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Headaches and Children: Knowing When to Call the Pediatrician

HeadahceAt one time or another, most children will experience a headache. Like adults, children can develop different types of headaches, including migraines or tension headaches, some of which may be chronic daily headaches.

A number of factors can cause a child to develop a headache, such as stress, lack of sleep, skipped meals and certain medications. Other times a child may suffer from a headache due to a common illness or infection, such as a cold or flu.  And in serious cases, head trauma or an underlying condition such as meningitis could be causing the child’s headache. That’s why it’s important for parents to pay close attention to their child’s headache patterns.  

Although it’s easy for parents to worry, most headaches in children are rarely a sign of something serious. However, parents should contact their child’s pediatrician if the child has unexplained or recurring headaches over a short period of time or on a regular basis.

Parents should also notify their pediatrician if the child’s headache is accompanied by one or any combination of these symptoms:

  • Fever
  • Double vision, weakness in a limb or loss of balance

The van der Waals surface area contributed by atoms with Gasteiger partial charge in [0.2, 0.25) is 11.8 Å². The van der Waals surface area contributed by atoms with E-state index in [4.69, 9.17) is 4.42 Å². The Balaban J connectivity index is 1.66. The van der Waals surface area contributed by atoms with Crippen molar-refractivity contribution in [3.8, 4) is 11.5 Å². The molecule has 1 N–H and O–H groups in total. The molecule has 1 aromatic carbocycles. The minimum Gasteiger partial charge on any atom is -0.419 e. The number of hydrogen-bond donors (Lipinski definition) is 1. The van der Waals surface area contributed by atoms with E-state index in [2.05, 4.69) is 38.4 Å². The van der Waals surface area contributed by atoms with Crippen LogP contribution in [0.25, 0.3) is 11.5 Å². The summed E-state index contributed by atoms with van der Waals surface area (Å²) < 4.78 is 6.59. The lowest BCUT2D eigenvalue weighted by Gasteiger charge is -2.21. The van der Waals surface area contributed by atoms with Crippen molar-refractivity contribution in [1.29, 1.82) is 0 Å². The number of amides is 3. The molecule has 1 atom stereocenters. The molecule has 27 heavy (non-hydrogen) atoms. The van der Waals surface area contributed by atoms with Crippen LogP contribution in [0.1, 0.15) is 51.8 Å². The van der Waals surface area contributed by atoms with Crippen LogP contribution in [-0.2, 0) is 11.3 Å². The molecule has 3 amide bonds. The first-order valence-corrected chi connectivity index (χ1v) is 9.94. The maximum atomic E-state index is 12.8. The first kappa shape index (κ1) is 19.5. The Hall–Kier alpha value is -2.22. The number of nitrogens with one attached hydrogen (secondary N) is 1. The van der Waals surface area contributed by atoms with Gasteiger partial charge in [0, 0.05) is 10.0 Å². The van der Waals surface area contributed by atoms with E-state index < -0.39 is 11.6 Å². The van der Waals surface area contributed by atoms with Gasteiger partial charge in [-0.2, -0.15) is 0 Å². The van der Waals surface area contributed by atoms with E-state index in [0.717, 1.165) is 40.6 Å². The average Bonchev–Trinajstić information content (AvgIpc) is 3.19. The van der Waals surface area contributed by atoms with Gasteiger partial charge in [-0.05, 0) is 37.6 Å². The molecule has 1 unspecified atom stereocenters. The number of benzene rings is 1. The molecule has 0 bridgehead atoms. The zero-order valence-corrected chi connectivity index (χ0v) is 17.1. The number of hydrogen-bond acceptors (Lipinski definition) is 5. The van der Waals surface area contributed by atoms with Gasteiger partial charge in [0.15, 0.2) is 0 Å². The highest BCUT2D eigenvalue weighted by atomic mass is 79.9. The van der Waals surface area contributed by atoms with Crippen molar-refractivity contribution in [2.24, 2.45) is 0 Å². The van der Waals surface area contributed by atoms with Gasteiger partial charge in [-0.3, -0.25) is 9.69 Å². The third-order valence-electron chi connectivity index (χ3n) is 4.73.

• Disabling pain that does not improve with over-the-counter pain medication
  • Interrupted sleep
  • Decreased level of alertness
  • Vomiting
  • Change in personality

To help pinpoint the causes of your child’s headaches, parents should keep a diary of their child’s symptoms. Track when headaches occur, how long they last, the severity of the headache and if anything provides relief. Over time, your notes can help you and your pediatrician understand the child’s symptoms to reach a diagnosis and proper treatment plan.

Your child’s pediatrician may also ask you a series of questions to determine the source of your child’s headaches:

  • Do the headaches follow a pattern or do they change over time?
  • Has your child recently suffered a serious injury?
  • What seems to help or worsen headaches?
  • Does your child take any medications or have any past medical issues?
  • Does your child have allergies?
  • Is there a history of headaches in your family?

In many cases, a child’s headache may be relieved at home with simple care. Over-the-counter pain medications, rest and avoiding those triggers that prompt headaches may be enough to ease the pain. 

Remember, headaches are not always a symptom of something more serious. However, parents should be mindful of the types of headaches their child has and how frequently they occur. If you suspect something is wrong or not normal, always contact your pediatrician for an appointment.

Towson Office

849 Fairmount Avenue
Dulaney Center 1 Building Suite 100 A
Towson, MD 21286  

Tel: 410-494-1369
Fax: 410-494-2737
Urgent after-hours: 410-494-1362 

Towson Office Hours

Monday:

8:30 am-6:00 pm

Tuesday:

8:30 am-6:00 pm

Wednesday:

8:30 am-6:00 pm

Thursday:

8:30 am-6:00 pm

Friday:

8:30 am-5:00 pm

Saturday:

Morning Urgent Care

Sunday:

Morning Urgent Care

Foundry Row Office

10084 Reisterstown Road
Life Bridge Health Building Suite 200 B
Owings Mills, MD 21117  

Tel: 410-526-7993
Fax: 410-526-5144
Urgent after-hours: 410-526-7993  

Foundry Row Office Hours

Monday:

8:30 am-7:00 pm

Tuesday:

8:30 am-7:00 pm

Wednesday:

8:30 am-7:00 pm

Thursday:

8:30 am-7:00 pm

Friday:

8:30 am-5:00 pm

Saturday:

9:00 am-12:00 pm

Sunday:

9:00 am-12:00 pm